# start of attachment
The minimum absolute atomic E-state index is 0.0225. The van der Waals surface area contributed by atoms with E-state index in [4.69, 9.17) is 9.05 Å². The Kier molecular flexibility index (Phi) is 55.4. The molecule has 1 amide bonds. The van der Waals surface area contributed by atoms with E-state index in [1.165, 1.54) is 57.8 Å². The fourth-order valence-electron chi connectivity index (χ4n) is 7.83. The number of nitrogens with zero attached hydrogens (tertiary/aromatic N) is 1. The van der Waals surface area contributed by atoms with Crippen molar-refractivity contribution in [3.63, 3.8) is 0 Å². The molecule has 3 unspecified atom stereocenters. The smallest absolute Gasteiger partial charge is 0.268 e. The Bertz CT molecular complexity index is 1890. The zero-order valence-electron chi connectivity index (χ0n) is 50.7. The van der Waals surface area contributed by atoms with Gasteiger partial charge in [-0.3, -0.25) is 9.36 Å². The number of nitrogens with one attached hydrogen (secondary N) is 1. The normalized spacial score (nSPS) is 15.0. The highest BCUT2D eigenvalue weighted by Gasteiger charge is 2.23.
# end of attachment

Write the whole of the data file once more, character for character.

The minimum absolute atomic E-state index is 0.0225. The van der Waals surface area contributed by atoms with E-state index in [4.69, 9.17) is 9.05 Å². The Kier molecular flexibility index (Phi) is 55.4. The molecule has 1 amide bonds. The van der Waals surface area contributed by atoms with E-state index in [1.165, 1.54) is 57.8 Å². The fourth-order valence-electron chi connectivity index (χ4n) is 7.83. The number of nitrogens with zero attached hydrogens (tertiary/aromatic N) is 1. The van der Waals surface area contributed by atoms with Crippen molar-refractivity contribution in [3.63, 3.8) is 0 Å². The molecule has 3 unspecified atom stereocenters. The smallest absolute Gasteiger partial charge is 0.268 e. The Bertz CT molecular complexity index is 1890. The zero-order valence-electron chi connectivity index (χ0n) is 50.7. The van der Waals surface area contributed by atoms with Gasteiger partial charge in [-0.3, -0.25) is 9.36 Å². The number of nitrogens with one attached hydrogen (secondary N) is 1. The normalized spacial score (nSPS) is 15.0. The highest BCUT2D eigenvalue weighted by Gasteiger charge is 2.23.